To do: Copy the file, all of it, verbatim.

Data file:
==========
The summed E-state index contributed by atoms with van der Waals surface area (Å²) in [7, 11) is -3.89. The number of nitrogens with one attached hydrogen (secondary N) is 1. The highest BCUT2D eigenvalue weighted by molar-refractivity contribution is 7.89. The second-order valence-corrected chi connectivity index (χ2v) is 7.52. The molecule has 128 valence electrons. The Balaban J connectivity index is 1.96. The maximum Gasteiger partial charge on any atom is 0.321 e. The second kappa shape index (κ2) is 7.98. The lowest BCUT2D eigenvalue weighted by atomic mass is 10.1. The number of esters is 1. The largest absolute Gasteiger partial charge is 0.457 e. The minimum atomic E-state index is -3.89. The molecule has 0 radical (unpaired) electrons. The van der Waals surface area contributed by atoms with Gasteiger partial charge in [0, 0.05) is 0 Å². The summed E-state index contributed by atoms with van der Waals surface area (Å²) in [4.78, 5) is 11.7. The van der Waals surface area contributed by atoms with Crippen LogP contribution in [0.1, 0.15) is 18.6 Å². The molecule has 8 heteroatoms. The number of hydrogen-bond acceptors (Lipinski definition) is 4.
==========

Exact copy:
The summed E-state index contributed by atoms with van der Waals surface area (Å²) in [7, 11) is -3.89. The number of nitrogens with one attached hydrogen (secondary N) is 1. The highest BCUT2D eigenvalue weighted by molar-refractivity contribution is 7.89. The second-order valence-corrected chi connectivity index (χ2v) is 7.52. The molecule has 128 valence electrons. The Balaban J connectivity index is 1.96. The maximum Gasteiger partial charge on any atom is 0.321 e. The second kappa shape index (κ2) is 7.98. The lowest BCUT2D eigenvalue weighted by atomic mass is 10.1. The number of esters is 1. The largest absolute Gasteiger partial charge is 0.457 e. The minimum atomic E-state index is -3.89. The molecule has 0 radical (unpaired) electrons. The van der Waals surface area contributed by atoms with Gasteiger partial charge in [0, 0.05) is 0 Å². The summed E-state index contributed by atoms with van der Waals surface area (Å²) in [4.78, 5) is 11.7. The van der Waals surface area contributed by atoms with Crippen LogP contribution in [0.1, 0.15) is 18.6 Å². The molecule has 8 heteroatoms. The number of hydrogen-bond acceptors (Lipinski definition) is 4.